The Magic of Expanded Dialogue Tags: Tips to Build Strong Characters and Draw Readers into Your Story

Magic of dialogue tags

by Amy McElroy

Certain writers possess a power to weave a story like a tapestry with the perfectly arcing plot, just the right amount of narration lacing the edges, and life-like dialogue. Readers dive in to meet the characters as if they are long-lost friends—or enemies. Every scene takes place down some familiar trail that reminds readers of the dusty path they walked to school or that coastal vacation spot with their now-grown children. So, what’s the secret?

Take a look at your dialogue tags. It sounds ridiculous, really, that from a place so innocuous could radiate such a powerful force. But sometimes that’s where the power resides. Here are four tips to help you wield that wand yourself:

(1) Avoid “drama tags”—Eliminate distracting phrases like, “he pleaded,” or “he argued,” after dialogue. Writers often use these drama tags when trying to paint a picture, but the characters begin to sound like daytime soaps, calling attention to themselves and away from your story.

When necessary, use “simple tags” like “said,” “told,” and “asked.” They read like simple punctuation instead of distracting the reader.

The content of the drama tags like “pleaded” should be shown through the dialogue itself, the punctuation, or an expanded tag, as described directly below in (2).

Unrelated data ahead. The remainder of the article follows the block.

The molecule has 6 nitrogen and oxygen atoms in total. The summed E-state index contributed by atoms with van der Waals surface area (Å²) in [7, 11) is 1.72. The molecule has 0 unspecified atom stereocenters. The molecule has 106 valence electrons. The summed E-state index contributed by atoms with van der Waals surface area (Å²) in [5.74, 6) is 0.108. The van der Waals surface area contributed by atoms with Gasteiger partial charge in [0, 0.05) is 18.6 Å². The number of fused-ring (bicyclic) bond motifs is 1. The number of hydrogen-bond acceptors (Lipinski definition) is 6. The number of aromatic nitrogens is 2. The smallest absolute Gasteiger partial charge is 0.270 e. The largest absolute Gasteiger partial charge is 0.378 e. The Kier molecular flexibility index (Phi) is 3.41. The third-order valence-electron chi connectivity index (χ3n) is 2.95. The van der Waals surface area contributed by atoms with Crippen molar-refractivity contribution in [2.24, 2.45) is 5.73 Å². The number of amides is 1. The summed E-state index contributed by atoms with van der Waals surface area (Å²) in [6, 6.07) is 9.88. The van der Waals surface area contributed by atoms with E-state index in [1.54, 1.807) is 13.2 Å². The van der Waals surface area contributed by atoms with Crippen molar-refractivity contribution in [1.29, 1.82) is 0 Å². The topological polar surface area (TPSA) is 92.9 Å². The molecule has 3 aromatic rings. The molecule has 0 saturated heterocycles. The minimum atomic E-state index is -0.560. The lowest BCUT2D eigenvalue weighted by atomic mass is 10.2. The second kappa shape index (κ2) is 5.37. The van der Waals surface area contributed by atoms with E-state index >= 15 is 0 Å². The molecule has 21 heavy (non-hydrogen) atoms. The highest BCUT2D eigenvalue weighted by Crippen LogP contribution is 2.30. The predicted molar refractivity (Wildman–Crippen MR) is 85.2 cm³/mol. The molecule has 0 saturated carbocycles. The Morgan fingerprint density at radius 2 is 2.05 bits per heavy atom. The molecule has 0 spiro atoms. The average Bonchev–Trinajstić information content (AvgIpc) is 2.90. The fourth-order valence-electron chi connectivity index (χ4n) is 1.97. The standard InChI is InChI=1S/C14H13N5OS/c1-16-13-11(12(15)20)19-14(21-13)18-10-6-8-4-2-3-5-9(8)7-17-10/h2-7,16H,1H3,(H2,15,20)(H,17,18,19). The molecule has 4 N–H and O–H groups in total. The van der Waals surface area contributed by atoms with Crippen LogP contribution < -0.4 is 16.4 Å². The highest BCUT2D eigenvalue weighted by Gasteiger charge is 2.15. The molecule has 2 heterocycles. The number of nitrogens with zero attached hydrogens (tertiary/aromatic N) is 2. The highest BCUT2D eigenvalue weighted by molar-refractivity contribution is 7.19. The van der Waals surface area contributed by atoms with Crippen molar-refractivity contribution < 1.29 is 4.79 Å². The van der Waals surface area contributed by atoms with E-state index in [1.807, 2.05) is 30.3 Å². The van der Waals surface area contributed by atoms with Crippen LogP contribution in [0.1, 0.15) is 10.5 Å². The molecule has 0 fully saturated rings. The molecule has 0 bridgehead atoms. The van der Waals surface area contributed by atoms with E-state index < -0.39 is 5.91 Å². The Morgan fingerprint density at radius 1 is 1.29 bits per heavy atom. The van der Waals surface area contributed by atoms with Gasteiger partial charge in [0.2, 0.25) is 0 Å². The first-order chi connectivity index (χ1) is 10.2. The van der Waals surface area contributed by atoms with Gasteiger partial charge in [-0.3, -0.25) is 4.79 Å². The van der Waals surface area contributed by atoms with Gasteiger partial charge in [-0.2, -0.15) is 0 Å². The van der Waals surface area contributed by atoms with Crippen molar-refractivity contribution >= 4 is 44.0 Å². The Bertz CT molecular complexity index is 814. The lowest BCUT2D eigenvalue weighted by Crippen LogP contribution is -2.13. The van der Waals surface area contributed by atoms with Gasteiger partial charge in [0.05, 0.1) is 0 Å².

Of course, if the character truly whispered or shouted and this cannot be conveyed through punctuation or context, go ahead and use those tags sparingly with the awareness that it’s like someone who shouts all the time: after awhile, the reader will stop listening and the tags won’t have the same impact.

(2) Use Expanded Tags to “Show Don’t Tell” —Typically even the “simple tags,” like “said,” are best replaced with an expanded tag, made up of one or more complete sentences, which indicates something more about what’s going on in the story, either plot-wise or furthering character development.

(a) A plot example (sometimes called “action tags”):
Todd stood next to the dining room table. “I’m heading out for a little while.” He slid the wallet off the corner of the table into his pocket.

We know that Todd is the one speaking here because of the expanded tags, even though it doesn’t say, “Todd said.” But we don’t need a whole paragraph of narration to describe Todd taking the wallet surreptitiously. Working the action into the tag around his line of dialogue helps condense and clarify the scene, keeping it moving for the reader.

(b) Character examples:
“I’m heading out for a little while.” Todd ran one hand through his bristly brown crew cut and shoved his other hand deep in his front pocket.

Again, clearly Todd is speaking here without explicitly saying so, and the reader may infer from his actions—depending on his other gestures, expressions, dialogue, and movements in the story—that he is a normal teenager, anxious, robbed a bank, etc.
Along with gestures, characters can convey facial expressions or tics, simple movements, feelings, internal dialogue, and tone of voice in expanded dialogue tags by using sensory descriptions and metaphorical language.

Here are a few other character examples of expanded tags: